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Smooth Sailing With Sundance

March 16, 1986|SHIRLEY SLATER and HARRY BASCH | Slater and Basch are Los Angeles free-lance writers.

We had to keep reminding ourselves during a recent cruise to Mexico aboard Sundance Cruises' Stardancer that the Queen Elizabeth 2 carries cars too, but nobody thinks of her as a ferry.

When Stan McDonald, who created Princess Cruises way back in 1965, teamed with his daughter, Laurie, to produce the Sundance concept, with car- and RV-carrying capabilities plus low prices to encourage first-time cruisers, it was easy to shrug it off as a good idea somewhere outside the mainstream.

And, according to corporate hindsight, their first ship, Sundancer, was not an ideal vessel even before its 1984 accident. The Stardancer, launched in 1982 as the Scandinavia for Florida-based Scandinavian World Cruises, was actually the ship everyone wanted in the first place. Sundance finally acquired it in April, 1985, and spent $5 million and 20 days redecorating it, using 700 workers in relays around the clock to finish it in time for the Alaska season last summer.

We didn't catch up with the Stardancer, however, until midwinter on a Mexican Riviera cruise. We chose a weekend "Sun Break" package to Puerto Vallarta that included everything, even parking for our car in Los Angeles, for $449 per person for an inside double, $649 for an outside double for the three-day period.

Exchanged Coupon

We drove to the Viscount Hotel at LAX and exchanged a coupon for a paid parking ticket for their enclosed garage; another coupon entitled us to a free cocktail while we waited for the bus transfer to the port.

We sailed on Friday evening and spent Saturday and Sunday watching migrating California gray whales and playful porpoises in a calm and sunny sea, while other passengers gambled in the casino, soaked in the indoor and outdoor Jacuzzis, swam, sunbathed, or exercised in the big, fully equipped health club with huge glass windows overlooking the scenery.

The Stardancer docked in Puerto Vallarta on Monday morning, and we had plenty of time to go into town for some shopping, return for a buffet lunch on board and then meet our English-speaking guide who took us to the PV airport for our Western Airlines flight home. The hotel's courtesy van ferried us back to our car, and we got back late Monday afternoon, rested and refreshed.

At least one couple taking the three-day package decided to extend their vacation to the full seven-day cruise because they were having so much fun, and another couple, who had booked a four-day Mazatlan "Sun Break" ($549 and $749) because they weren't sure they'd enjoy cruises, were already making plans for a longer sailing next time.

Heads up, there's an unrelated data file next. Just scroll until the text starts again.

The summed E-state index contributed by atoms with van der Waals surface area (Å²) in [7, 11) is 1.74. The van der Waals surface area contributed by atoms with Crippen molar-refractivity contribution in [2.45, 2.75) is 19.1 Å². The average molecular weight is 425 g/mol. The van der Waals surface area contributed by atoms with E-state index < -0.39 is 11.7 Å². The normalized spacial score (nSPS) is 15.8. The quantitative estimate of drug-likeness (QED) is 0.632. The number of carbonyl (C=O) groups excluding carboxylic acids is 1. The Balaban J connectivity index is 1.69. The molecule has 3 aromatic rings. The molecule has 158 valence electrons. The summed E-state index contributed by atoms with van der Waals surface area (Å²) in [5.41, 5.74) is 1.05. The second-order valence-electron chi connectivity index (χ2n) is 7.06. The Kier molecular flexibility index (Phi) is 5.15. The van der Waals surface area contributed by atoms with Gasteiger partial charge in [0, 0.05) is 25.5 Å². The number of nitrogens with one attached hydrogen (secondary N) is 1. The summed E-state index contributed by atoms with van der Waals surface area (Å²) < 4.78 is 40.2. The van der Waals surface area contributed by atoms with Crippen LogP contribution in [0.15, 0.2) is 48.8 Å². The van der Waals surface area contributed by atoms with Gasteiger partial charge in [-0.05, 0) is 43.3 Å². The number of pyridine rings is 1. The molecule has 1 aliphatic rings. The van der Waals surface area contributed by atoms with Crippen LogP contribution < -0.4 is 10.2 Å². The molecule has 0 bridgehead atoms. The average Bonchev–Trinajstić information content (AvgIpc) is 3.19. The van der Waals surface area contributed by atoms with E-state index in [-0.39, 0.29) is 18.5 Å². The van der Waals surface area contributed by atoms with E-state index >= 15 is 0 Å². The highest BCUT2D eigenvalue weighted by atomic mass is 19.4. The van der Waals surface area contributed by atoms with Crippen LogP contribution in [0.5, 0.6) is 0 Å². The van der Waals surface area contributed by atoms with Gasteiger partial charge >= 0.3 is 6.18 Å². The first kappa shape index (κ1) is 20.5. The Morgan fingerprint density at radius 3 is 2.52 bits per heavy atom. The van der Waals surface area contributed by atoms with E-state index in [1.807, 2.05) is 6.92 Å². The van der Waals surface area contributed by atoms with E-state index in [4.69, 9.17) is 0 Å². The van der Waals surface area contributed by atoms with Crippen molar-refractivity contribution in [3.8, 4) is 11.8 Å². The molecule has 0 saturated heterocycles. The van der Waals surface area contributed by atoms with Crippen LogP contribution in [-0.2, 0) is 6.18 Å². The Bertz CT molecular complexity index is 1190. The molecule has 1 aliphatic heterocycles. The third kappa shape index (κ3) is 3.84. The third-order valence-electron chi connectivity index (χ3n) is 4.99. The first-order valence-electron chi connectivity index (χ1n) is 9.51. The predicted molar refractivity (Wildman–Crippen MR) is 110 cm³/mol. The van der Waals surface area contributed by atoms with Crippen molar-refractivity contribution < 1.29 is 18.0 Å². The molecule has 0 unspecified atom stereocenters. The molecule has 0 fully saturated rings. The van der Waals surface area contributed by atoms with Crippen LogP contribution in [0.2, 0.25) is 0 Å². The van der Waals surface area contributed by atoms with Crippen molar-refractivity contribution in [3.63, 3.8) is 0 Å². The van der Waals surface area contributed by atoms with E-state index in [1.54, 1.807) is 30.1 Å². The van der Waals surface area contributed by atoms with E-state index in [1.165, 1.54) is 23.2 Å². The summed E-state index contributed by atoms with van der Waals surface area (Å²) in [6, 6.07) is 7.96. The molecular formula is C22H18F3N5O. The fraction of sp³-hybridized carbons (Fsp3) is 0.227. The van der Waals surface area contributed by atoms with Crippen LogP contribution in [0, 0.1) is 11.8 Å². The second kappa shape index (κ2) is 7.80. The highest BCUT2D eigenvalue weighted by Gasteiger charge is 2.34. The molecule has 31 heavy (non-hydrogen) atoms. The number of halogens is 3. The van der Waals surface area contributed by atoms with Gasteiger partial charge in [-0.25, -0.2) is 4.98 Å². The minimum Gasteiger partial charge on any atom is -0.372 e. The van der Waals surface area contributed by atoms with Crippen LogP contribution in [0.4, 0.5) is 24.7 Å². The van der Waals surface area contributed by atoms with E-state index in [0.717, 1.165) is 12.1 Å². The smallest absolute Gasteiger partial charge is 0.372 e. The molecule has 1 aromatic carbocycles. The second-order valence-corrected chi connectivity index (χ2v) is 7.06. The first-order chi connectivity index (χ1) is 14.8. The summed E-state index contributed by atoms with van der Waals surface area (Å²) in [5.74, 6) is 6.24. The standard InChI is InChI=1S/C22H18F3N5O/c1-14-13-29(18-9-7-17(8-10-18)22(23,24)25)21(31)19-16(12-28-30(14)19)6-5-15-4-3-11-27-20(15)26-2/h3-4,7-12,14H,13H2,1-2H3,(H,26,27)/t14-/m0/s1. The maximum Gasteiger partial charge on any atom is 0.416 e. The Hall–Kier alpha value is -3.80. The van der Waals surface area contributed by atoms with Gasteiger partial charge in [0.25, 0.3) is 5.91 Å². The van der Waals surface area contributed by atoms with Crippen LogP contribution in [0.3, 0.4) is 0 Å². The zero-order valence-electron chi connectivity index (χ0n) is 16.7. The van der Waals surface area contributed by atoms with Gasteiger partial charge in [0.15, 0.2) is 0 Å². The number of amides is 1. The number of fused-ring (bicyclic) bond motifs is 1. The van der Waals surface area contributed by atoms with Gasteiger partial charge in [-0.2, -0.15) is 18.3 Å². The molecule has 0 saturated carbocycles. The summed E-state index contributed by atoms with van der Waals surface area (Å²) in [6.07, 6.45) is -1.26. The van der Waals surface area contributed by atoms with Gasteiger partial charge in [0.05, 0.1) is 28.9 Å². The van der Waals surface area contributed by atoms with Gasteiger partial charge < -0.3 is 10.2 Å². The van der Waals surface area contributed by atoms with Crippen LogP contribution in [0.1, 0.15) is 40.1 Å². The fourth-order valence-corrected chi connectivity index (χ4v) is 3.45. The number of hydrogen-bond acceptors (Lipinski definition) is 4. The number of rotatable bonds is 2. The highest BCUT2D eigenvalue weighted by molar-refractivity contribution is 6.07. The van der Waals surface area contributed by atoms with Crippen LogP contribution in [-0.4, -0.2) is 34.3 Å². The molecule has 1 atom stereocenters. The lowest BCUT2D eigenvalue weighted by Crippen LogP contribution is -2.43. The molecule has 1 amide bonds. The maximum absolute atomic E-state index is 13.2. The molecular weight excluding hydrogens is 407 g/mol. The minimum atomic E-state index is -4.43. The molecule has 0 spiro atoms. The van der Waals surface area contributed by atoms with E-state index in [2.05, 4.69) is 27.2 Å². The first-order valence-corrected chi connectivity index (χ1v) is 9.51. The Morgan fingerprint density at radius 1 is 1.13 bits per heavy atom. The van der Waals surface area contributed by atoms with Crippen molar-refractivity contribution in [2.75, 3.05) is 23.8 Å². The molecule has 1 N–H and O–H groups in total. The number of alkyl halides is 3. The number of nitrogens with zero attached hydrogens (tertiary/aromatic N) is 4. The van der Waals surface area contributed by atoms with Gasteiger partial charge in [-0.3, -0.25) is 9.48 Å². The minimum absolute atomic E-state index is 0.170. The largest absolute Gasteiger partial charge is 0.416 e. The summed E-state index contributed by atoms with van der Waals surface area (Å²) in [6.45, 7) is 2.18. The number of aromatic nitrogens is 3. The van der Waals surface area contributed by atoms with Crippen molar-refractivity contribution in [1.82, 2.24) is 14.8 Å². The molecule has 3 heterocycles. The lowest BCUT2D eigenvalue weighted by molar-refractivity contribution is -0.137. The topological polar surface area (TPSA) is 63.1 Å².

These three- and four-day packages, available northbound or southbound, are the newest development in Sundance Cruises' program claiming "the most affordable luxury cruises under the sun."

Their seven-day, round-trip Mexican Riviera cruises, calling at Puerto Vallarta, Mazatlan and Cabo San Lucas, are a top value in this price range, starting at $725 per person, double occupancy, through April 4, and $695 through May 9, including round-trip air fare from 57 cities. Passengers who don't need the air can deduct $100 each.

The Stardancer is bound to be a delightful surprise to anyone expecting something akin to a ferry. Granted, the ship looks boxy and top-heavy from the shore, but the public rooms, cabins and general decor are as clean and pretty as any ship we've seen lately.

The food, bar and hotel services on the Stardancer are operated by Poseidon, a Miami-based company of European-trained personnel which also caters for the highly praised Royal Caribbean Cruise Line. Sundance's Allan Ware oversees all the details of shipboard life in his post as general manager, and Bruce Mabie is the personable and informative cruise director. There is a warm informality on board the Stardancer, along with an excellent staff.

Many of the passengers on our sailing were on their first cruise, and most were under 40, so the health club facilities, the top deck jogging track and the chic disco saw a lot of activity. Would-be admirals peeking into the bridge through the large windows on deck were often invited inside for a personal tour with Capt. Kjell Smitterberg.

Specially Designed

For passengers confined to a wheelchair, there is one specially designed cabin with wide doors and large bathroom with no sill and plenty of turnaround space and grab bars. Since it's an inside cabin, albeit a large one right off purser's square, its price is one of the lowest on the ship.

You can enjoy the Stardancer by day with pool games like water volleyball or aqua aerobics; try your hand at shuffleboard, golf driving or skeet shooting; become familiar with wines at a wine tasting, or simply lie back in a deck chair and be serenaded by the Dueto Mexicano.

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